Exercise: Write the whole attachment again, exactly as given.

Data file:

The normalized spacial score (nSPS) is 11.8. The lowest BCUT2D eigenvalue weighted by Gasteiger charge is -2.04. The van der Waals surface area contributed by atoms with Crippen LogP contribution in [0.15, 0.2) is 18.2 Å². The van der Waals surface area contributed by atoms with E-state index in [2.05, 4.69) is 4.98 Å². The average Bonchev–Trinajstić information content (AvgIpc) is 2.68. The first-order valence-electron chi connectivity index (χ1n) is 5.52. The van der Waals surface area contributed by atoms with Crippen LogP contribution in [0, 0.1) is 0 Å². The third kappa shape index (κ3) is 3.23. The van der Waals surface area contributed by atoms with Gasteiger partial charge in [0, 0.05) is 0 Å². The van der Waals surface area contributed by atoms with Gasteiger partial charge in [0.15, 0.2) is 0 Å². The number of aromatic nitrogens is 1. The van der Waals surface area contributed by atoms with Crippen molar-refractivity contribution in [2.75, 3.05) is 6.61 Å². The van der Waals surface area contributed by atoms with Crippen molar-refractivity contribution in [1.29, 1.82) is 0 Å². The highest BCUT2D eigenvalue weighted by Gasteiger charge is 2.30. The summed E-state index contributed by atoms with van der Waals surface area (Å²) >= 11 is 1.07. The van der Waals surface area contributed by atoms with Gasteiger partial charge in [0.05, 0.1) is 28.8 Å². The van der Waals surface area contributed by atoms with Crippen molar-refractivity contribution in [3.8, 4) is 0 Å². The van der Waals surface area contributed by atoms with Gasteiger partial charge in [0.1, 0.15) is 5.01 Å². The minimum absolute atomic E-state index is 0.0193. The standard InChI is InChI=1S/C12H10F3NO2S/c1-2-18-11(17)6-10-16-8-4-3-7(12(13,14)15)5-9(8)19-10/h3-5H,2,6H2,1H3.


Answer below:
The normalized spacial score (nSPS) is 11.8. The lowest BCUT2D eigenvalue weighted by Gasteiger charge is -2.04. The van der Waals surface area contributed by atoms with Crippen LogP contribution in [0.15, 0.2) is 18.2 Å². The van der Waals surface area contributed by atoms with E-state index in [2.05, 4.69) is 4.98 Å². The average Bonchev–Trinajstić information content (AvgIpc) is 2.68. The first-order valence-electron chi connectivity index (χ1n) is 5.52. The van der Waals surface area contributed by atoms with Crippen LogP contribution in [0, 0.1) is 0 Å². The third kappa shape index (κ3) is 3.23. The van der Waals surface area contributed by atoms with Gasteiger partial charge in [0, 0.05) is 0 Å². The van der Waals surface area contributed by atoms with Gasteiger partial charge in [0.15, 0.2) is 0 Å². The number of aromatic nitrogens is 1. The van der Waals surface area contributed by atoms with Crippen molar-refractivity contribution in [2.75, 3.05) is 6.61 Å². The van der Waals surface area contributed by atoms with Crippen molar-refractivity contribution in [1.29, 1.82) is 0 Å². The highest BCUT2D eigenvalue weighted by Gasteiger charge is 2.30. The summed E-state index contributed by atoms with van der Waals surface area (Å²) >= 11 is 1.07. The van der Waals surface area contributed by atoms with Gasteiger partial charge in [0.05, 0.1) is 28.8 Å². The van der Waals surface area contributed by atoms with Crippen molar-refractivity contribution in [3.8, 4) is 0 Å². The van der Waals surface area contributed by atoms with Gasteiger partial charge in [0.1, 0.15) is 5.01 Å². The minimum absolute atomic E-state index is 0.0193. The standard InChI is InChI=1S/C12H10F3NO2S/c1-2-18-11(17)6-10-16-8-4-3-7(12(13,14)15)5-9(8)19-10/h3-5H,2,6H2,1H3.